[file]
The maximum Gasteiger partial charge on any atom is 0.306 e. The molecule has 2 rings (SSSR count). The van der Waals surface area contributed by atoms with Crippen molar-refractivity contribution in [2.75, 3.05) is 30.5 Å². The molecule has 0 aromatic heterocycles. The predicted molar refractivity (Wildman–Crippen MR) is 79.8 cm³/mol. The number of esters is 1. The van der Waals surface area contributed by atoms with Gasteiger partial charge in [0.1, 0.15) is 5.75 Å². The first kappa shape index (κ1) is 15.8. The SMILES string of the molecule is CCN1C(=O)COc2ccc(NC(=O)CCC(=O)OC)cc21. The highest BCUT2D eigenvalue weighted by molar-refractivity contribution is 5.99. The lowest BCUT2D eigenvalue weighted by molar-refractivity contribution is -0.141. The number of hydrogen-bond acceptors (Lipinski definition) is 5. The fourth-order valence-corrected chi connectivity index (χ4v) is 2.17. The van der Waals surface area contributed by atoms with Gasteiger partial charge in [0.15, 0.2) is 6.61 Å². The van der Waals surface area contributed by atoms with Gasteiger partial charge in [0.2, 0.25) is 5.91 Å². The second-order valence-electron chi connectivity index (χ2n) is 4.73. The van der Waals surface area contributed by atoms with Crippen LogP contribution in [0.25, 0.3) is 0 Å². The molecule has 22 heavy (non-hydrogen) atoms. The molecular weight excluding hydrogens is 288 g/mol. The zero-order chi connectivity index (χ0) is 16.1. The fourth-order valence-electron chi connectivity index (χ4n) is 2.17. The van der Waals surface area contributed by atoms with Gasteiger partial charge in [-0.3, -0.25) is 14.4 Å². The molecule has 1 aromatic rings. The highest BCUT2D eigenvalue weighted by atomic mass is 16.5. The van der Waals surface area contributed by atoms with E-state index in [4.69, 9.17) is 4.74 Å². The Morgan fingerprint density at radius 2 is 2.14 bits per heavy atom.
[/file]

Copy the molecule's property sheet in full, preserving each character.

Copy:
The maximum Gasteiger partial charge on any atom is 0.306 e. The molecule has 2 rings (SSSR count). The van der Waals surface area contributed by atoms with Crippen molar-refractivity contribution in [2.75, 3.05) is 30.5 Å². The molecule has 0 aromatic heterocycles. The predicted molar refractivity (Wildman–Crippen MR) is 79.8 cm³/mol. The number of esters is 1. The van der Waals surface area contributed by atoms with Gasteiger partial charge in [0.1, 0.15) is 5.75 Å². The first kappa shape index (κ1) is 15.8. The SMILES string of the molecule is CCN1C(=O)COc2ccc(NC(=O)CCC(=O)OC)cc21. The highest BCUT2D eigenvalue weighted by molar-refractivity contribution is 5.99. The lowest BCUT2D eigenvalue weighted by molar-refractivity contribution is -0.141. The number of hydrogen-bond acceptors (Lipinski definition) is 5. The fourth-order valence-corrected chi connectivity index (χ4v) is 2.17. The van der Waals surface area contributed by atoms with Gasteiger partial charge in [0.15, 0.2) is 6.61 Å². The van der Waals surface area contributed by atoms with Gasteiger partial charge in [0.2, 0.25) is 5.91 Å². The second-order valence-electron chi connectivity index (χ2n) is 4.73. The van der Waals surface area contributed by atoms with Crippen LogP contribution in [0.25, 0.3) is 0 Å². The molecule has 22 heavy (non-hydrogen) atoms. The molecular weight excluding hydrogens is 288 g/mol. The zero-order chi connectivity index (χ0) is 16.1. The fourth-order valence-electron chi connectivity index (χ4n) is 2.17. The van der Waals surface area contributed by atoms with Gasteiger partial charge in [-0.3, -0.25) is 14.4 Å². The molecule has 1 aromatic rings. The highest BCUT2D eigenvalue weighted by atomic mass is 16.5. The van der Waals surface area contributed by atoms with E-state index in [4.69, 9.17) is 4.74 Å². The Morgan fingerprint density at radius 2 is 2.14 bits per heavy atom.